Note: Learning to auto-regulate your training is a very useful tool no matter who writes your program. It was vital to the success of my training and could be to yours too. Since it’s out of the scope of this article, I’d recommend a quick Google search of ‘’auto-regulation in training’’ and start reading!


            Again, giving a lesson on physiology or periodization is out of the scope of this article, but I will give a few guidelines if you decide to develop your own program:


      DO NOT leave out exercises because you don’t like them. I was a sprinter in high school, so running 1.5 miles was a daunting task, but I made myself do it. You can too.

      Work on your weak areas first. In my eyes, it’s easy to be good at one thing or the other (strength vs. cardio), but it’s very hard to be good at both. Most of us will gravitate towards one type of activity. Identify that and don’t let it bias your program.

      Figure out if the tests are weighted differently. Some areas of your test might be worth more than others.

      The closer you are to exam day, the more specific your training sessions should be. This means no skull-crushers, no tricep kickbacks and definitely no curls in the squat rack a week out from your exam.

      Don’t be afraid to give yourself rest days. Training is all about what we can recover from. If you’re constantly breaking your body down with training, it’s never going to get a chance to rebuild and be even stronger.


Identifying Barriers


            The last vital step that you need to take is to identify any barriers to your training/goals.


For me, the biggest barrier was the long, physically intensive hours at work. I started early enough that I couldn’t do my training before work and after 10 hours of manual labor and 90 degree heat, training was usually the last thing I wanted to do. But I constantly reminded myself why I was doing this and forced myself to get out there and do it. Not once did I think ‘’I wish I didn’t train today.’’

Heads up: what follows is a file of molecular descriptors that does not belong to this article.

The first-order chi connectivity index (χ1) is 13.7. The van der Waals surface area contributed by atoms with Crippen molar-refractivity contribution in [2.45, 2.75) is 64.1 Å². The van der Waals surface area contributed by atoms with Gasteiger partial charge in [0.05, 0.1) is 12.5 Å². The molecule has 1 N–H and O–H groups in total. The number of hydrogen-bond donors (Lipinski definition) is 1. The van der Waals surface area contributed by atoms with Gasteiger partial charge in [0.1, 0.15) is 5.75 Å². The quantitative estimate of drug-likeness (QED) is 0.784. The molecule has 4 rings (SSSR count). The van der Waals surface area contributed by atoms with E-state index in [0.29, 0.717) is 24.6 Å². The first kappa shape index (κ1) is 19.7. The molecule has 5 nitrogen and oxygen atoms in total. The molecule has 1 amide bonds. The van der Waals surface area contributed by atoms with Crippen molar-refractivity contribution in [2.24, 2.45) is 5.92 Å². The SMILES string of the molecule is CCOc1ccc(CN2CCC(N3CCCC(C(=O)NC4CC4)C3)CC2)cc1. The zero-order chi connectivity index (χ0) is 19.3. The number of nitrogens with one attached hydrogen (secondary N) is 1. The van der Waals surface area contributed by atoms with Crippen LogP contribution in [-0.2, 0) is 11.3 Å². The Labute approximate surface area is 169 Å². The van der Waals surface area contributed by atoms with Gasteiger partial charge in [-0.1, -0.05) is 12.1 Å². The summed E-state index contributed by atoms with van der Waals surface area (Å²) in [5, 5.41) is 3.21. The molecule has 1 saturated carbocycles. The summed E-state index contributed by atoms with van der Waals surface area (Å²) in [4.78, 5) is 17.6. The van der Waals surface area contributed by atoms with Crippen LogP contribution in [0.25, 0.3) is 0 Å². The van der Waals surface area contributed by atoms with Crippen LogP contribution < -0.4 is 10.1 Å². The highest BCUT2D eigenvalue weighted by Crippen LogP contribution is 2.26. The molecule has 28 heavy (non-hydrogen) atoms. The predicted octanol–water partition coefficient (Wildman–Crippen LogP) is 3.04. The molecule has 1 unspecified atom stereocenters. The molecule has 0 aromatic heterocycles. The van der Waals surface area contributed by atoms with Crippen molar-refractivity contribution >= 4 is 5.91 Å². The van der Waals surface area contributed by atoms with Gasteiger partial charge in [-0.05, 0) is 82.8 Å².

If you’ve got a similar barrier that you just can’t get rid of, you need to think about what you can do to minimize the effect of that barrier on your training. For me, it was eating as healthy as possible (which also helped in lowering my body fat percentage) and making sure I got as close to 10 hours of sleep per night as possible. It might be the same for you or it might be totally different. When it comes down to it, it’s about solving a problem and sticking to it.


So those are your three things to do when you’re starting out. Set some goals, develop a program around those goals and find out what’s holding you back and crush it.


Anything worth doing is worth doing right, and that includes training. Planning out the long-term training process is something that takes some extra thought. It isn’t as exciting as going out there and getting it done, but it’s extremely important. You don’t want to be the guy that has no way to measure progress because he doesn’t remember what he did last week. Sit down, plan your training out and you’ll be thankful you did later. The next part in the series will focus on the meat and potatoes: executing the training program.



Andrew Shoemaker